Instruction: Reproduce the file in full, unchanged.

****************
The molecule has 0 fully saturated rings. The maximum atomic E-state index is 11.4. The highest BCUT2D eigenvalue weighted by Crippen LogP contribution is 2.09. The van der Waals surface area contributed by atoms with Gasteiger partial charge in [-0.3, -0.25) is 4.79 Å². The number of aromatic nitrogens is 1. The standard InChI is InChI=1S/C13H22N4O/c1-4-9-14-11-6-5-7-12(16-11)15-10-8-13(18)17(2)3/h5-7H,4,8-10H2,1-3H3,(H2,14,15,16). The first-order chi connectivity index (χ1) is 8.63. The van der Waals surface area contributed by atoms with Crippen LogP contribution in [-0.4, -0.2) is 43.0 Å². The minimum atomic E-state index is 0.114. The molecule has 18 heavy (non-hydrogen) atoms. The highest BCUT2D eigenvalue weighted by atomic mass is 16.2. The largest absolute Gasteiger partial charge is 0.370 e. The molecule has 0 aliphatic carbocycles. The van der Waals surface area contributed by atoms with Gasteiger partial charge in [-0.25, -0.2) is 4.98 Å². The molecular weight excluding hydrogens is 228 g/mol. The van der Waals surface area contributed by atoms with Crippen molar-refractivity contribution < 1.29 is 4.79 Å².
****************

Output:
The molecule has 0 fully saturated rings. The maximum atomic E-state index is 11.4. The highest BCUT2D eigenvalue weighted by Crippen LogP contribution is 2.09. The van der Waals surface area contributed by atoms with Gasteiger partial charge in [-0.3, -0.25) is 4.79 Å². The number of aromatic nitrogens is 1. The standard InChI is InChI=1S/C13H22N4O/c1-4-9-14-11-6-5-7-12(16-11)15-10-8-13(18)17(2)3/h5-7H,4,8-10H2,1-3H3,(H2,14,15,16). The first-order chi connectivity index (χ1) is 8.63. The van der Waals surface area contributed by atoms with Crippen LogP contribution in [-0.4, -0.2) is 43.0 Å². The minimum atomic E-state index is 0.114. The molecule has 18 heavy (non-hydrogen) atoms. The highest BCUT2D eigenvalue weighted by atomic mass is 16.2. The largest absolute Gasteiger partial charge is 0.370 e. The molecule has 0 aliphatic carbocycles. The van der Waals surface area contributed by atoms with Gasteiger partial charge in [-0.25, -0.2) is 4.98 Å². The molecular weight excluding hydrogens is 228 g/mol. The van der Waals surface area contributed by atoms with Crippen molar-refractivity contribution < 1.29 is 4.79 Å².